Airlines ordered to cancel summer flights now to avoid holiday misery

‘Your schedules must be based on the resources you expect to have available’ – letter to carriers

EasyJet to cancel more than 20 daily half-term flights from Gatwick

Airlines have been ordered by the government to cancel flights for July and August now to “de-risk the summer” for tens of thousands of passengers.

The Department for Transport (DfT) and Civil Aviation Authority (CAA) have warned carriers to trim schedules now to avoid the misery of flights cancelled at short notice.

In a joint letter to airlines, they say: “Cancellations at the earliest possibility to deliver a more robust schedule are better for consumers than late-notice on-the-day cancellations.”

The instruction means that many Britons with trips already booked for July, August and September will find their flights cancelled. They will need to choose other departures – which should be at the expense of the airline that grounds their flight – or cancel for a refund.

The letter appears squarely aimed at easyJet. Britain’s biggest budget airline is currently cancelling around 60 flights per day, the majority of them to and from London Gatwick airport.

While easyJet has introduced some longer-term cancellations, extending into July, many flights are grounded at a day’s notice or even less.

Wizz Air, the third-biggest European budget carrier (after Ryanair and easyJet) has also been making short-notice cancellations.

Richard Moriarty, chief executive of the CAA, and Rannia Leontaridi, director-general for aviation at the DfT, tell the airlines: “The outcomes for too many consumers recently have been unacceptable. It is imperative that we see an improvement to the resilience in the system, planning and scheduling to reflect the available capacity ahead of the summer period.

“Our expectation is that you and all those involved in delivering aviation services will take all possible steps to prepare for and manage passenger demand that helps to avoid the unacceptable scenes we have recently witnessed.

“We all share a common goal to de-risk the summer period but we believe more needs to be done to give us all better assurance that this goal will be delivered.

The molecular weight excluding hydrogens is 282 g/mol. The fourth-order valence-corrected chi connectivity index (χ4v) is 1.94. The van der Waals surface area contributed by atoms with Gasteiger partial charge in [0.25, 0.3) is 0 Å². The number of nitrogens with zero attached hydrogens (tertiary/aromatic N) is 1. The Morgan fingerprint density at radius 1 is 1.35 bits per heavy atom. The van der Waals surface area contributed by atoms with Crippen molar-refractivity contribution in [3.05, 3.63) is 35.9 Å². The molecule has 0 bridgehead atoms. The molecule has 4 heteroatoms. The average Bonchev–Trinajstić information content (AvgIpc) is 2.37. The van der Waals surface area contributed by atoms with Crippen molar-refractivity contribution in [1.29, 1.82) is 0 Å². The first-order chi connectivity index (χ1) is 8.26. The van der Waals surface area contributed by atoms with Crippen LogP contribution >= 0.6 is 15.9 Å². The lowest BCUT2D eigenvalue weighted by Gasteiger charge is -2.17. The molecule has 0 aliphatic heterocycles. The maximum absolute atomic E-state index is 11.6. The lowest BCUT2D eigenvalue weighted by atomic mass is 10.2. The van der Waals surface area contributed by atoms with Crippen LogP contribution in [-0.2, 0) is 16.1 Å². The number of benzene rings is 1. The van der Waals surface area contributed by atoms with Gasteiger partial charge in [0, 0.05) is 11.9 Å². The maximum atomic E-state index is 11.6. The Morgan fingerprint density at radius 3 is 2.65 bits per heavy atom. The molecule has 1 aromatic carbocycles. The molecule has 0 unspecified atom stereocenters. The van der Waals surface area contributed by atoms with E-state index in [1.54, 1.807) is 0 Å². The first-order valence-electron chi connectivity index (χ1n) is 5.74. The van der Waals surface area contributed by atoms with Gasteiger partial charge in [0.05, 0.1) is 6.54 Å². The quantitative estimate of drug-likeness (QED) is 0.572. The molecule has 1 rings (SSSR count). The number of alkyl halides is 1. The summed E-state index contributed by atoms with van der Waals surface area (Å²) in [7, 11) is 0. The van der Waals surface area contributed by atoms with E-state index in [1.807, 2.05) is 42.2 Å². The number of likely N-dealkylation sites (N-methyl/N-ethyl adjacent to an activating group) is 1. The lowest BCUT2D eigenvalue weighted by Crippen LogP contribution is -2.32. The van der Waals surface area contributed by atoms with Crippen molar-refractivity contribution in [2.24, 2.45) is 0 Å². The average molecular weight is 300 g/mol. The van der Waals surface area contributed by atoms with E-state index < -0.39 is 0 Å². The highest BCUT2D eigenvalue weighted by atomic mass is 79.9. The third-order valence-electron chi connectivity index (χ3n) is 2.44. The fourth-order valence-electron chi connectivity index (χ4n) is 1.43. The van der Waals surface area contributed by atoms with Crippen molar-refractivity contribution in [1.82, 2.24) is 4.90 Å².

“It’s important that each airline reviews afresh its plans for the remainder of the summer season until the end of September to develop a schedule that is deliverable.

“Your schedules must be based on the resources you and your contractors expect to have available, and should be resilient for the unplanned and inevitable operational challenges that you will face.”

Overall, cancellations of flights to, from and within the UK are running at close to 200 per day.

More than half are on British Airways, which has cancelled 16,500 over the summer to align its schedule with available resources. While the cancellations have a significant effect on seat availability – especially from UK regional airports – they are notified weeks in advance.

For the first time since the cancellation crisis began, the CAA and DfT have ordered airlines to comply with European air passengers’ rights rules.

The Independent has received many examples of carriers failing to offer flights on alternative airlines, and making it difficult for passengers to claim the compensation and other costs that are due to them.

Mr Moriarty and Ms Leontaridi write: “We expect that when there are unavoidable cancellations, delays and denied boarding cases that passengers are promptly, clearly and empathetically communicated with.

“This should include informing passengers of their consumer rights in relation to refund and compensation routes if applicable. Also when dealing with operational challenges, we expect you to have the processes and resources in place to keep consumers informed, such as having sufficiently staffed call centres and user-friendly digital channels to ensure refunds and compensation are paid in good time.

“If airlines cannot re-route passengers on their own services or partner airlines on the same day they should identify re-routing options on alternative airlines.

“It is also important that where passengers are delayed they receive suitable subsistence and, if they need to stay overnight, suitable accommodation promptly.

“If there is evidence that an airline is systematically letting consumers down when it comes to those rights, the CAA will not hesitate to escalate matters with its enforcement role.”

The DfT and CAA say the expectations have received a “high level of support” from the airlines.

The letter ends: “Both the Department and the CAA will play our full roles in our aim of ensuring the recovery for air travel is a success.

“Let’s start with working together to make sure the summer is a great success for the British public.”

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